One road is that of the vertical program. This is any one of countless ‘proven’ systems that theoretically allow you to pay to add vertical to your jump. This road is not the correct road. It leads to a wall where you are asked to pay more.
The other road is called ‘plyometrics’. Basically, you find a ledge and jump up onto it, then back down, and then you do that over and over and over again. This road actually leads somewhere.
There are a lot of different types of these ‘plyometrics’. Start simple, jumping up and down from a ledge. Then do it on one leg. When you get bored, explore the variations.
Weight Training for Basketball
I’m not big on weight training, personally, but I try to keep it up. Squats, in particular, are an important part of my own basketball conditioning program.
Squats are just a great way to improve your leg conditioning and make it easier to roam the court in a crouch for hours at a time. And if you can hold your legs properly, you can also begin to hold your hips properly. This is a good thing.
But general weight training is fantastic for your body. As you identify the parts of your body that are experiencing pain or moving in a way that is not optimal, introduce lifts that help stabilize and strengthen that region.
Basketball and Nutrition
It took me many years to try, but I’m a big supporter of calorie counting. Get yourself an app to track calories and stick with it for a couple of weeks if you can.
I’m not trying to help you lose weight here. I’m only suggesting that the first step in balancing nutrition is to give yourself a clear view of what you are putting in your body.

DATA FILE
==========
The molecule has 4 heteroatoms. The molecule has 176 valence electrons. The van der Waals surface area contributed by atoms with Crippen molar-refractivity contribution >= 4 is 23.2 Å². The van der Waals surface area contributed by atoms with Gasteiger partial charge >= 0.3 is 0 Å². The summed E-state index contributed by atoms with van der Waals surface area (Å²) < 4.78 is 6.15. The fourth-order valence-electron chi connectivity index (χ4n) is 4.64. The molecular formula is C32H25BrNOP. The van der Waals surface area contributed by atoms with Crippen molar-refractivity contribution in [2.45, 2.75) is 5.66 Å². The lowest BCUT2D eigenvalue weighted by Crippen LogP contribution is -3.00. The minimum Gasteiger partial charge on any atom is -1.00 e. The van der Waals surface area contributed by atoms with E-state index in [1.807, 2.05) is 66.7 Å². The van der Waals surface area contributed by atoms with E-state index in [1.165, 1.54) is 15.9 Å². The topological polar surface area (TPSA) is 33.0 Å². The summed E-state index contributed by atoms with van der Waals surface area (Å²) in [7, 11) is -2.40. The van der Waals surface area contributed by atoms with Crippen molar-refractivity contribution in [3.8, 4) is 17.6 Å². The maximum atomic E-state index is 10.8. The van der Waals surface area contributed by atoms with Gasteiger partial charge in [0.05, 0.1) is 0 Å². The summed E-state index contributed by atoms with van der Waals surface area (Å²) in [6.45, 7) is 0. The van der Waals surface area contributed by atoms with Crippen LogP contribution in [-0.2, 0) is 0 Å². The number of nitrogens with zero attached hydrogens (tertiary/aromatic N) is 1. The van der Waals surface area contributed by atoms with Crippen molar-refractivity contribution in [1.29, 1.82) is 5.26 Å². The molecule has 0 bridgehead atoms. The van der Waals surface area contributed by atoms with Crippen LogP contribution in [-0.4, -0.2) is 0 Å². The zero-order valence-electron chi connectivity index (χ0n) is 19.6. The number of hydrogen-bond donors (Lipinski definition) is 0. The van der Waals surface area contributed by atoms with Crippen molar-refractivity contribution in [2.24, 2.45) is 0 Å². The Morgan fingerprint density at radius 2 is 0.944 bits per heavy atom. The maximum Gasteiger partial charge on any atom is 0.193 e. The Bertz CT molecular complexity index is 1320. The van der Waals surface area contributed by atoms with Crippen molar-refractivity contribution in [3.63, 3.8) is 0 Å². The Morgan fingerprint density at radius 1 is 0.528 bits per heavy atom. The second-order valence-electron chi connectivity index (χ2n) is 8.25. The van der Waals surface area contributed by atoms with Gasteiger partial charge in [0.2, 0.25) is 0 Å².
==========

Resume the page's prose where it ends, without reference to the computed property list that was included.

For many, this is the missing key. Myself, I eat pretty well, with minimal processed food in my diet. But it’s taken a few good stretches of actively monitoring what I eat to understand how dramatically it can affect my performance; cognitively, physically, even emotionally.
And any decent diet monitoring app will break down your macros (I’ve always used this one called Lifesum, and it works fine). This should guide you towards not only monitoring how much or how little you are consuming, but shaping what it is that you consume. You should start to find that when your body gets more of the right stuff at the right time, you’ve gained something like a super power.
Which brings us to Performance Enhancing Drugs (PED’s). The definition at this point is pretty murky. There are substances out there that can improve your performance with very minimal side effects. Take caffeine for example. An espresso before a workout is quite nice.
But PED’s are as much a problem in the basketball world as they have ever been. The NBA has been widely criticized for it’s policies in PED detection. And with the competitiveness of the modern field, there’s more incentive than ever to ake advantage of any advantage out there.